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Types of cancer

Cancer is the name for more than 200 different conditions – each with different characteristics and treatment options. Below you’ll find more information on the most common types of cancer and links to further information.
 
 
 

 

 

 

 

Put very simply, cancer is a condition where cells in one part of the body change, grow and reproduce so that they spread and cause damage to otherwise healthy parts of the body.

 

More than half of new cases of cancer are caused by the four most common types:

  • Breast cancer - About one in eight women in the UK are diagnosed with breast cancer during their lifetime. Breast cancer can also be diagnosed in some men. If the cancer is identified early on, treatment is often successful. This is why women need to check their breasts regularly and ask their GP to check any changes such as a lump or a change in appearance.

 

  • Lung cancer is usually diagnosed in people in their early 70s and is rare in young people. Lung cancer may not have obvious symptoms until it is more advanced, so it is hard to diagnose in the early stages. This makes it one of the most serious types of cancer.

 

  • Prostate cancer is the most common cancer in men, affecting the prostate – a gland sitting beneath the bladder. Because it develops slowly, many men may go for many years without needing treatment or even recognising any symptoms. It usually affects those aged 50 or over.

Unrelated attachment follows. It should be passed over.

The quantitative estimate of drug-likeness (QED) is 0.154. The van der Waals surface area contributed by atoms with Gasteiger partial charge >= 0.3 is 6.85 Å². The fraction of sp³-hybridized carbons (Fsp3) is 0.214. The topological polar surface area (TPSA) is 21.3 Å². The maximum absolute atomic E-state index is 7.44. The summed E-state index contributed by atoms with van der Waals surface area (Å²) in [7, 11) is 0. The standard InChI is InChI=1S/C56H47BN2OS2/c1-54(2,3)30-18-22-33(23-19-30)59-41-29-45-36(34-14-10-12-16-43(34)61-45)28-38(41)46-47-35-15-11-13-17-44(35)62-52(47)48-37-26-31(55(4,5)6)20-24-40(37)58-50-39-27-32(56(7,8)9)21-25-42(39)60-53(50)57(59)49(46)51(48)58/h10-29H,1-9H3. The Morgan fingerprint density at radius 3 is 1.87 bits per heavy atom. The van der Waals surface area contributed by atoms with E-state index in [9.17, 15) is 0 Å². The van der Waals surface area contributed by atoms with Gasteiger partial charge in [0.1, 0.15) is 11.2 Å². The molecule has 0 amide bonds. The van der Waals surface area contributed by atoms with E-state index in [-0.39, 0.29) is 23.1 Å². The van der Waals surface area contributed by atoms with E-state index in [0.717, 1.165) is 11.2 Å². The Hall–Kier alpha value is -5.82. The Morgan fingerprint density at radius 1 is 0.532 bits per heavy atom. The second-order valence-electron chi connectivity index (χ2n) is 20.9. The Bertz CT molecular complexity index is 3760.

• Bowel cancer -About 1 in 20 people in the UK develop cancer in the bowel (large intestine). Screening can help catch it early. That is why every two years UK adults aged 60–74 are sent a home test kit to screen for early signs of bowel cancer. Another one-off screening test is being rolled out to 55 year olds from 2015.

 

The 10 next-most common types of cancer are:

  • malignant melanoma – a type of skin cancer
  • non-Hodgkin lymphoma – a group of cancers that start in the lymph nodes
  • kidney – also known as renal cancer
  • brain, other central nervous system or within the skull
  • bladder – cancer starting in the inside lining of the bladder
  • pancreatic – cancer affecting a gland in the digestive system
  • leukaemia – a blood cancer affecting the white blood cells
  • uterine cancer – cancer starting in the uterus (womb)
  • oesophageal – cancer of the oesophagus (gullet or food pipe)
  • oral – cancer of the mouth and oropharynx (throat).

 

If you are looking for a type of cancer not shown here, or you want more detail, go to:

http://www.cancerresearchuk.org/about-cancer

or here:

http://www.nhs.uk/conditions/cancer/Pages/Introduction.aspx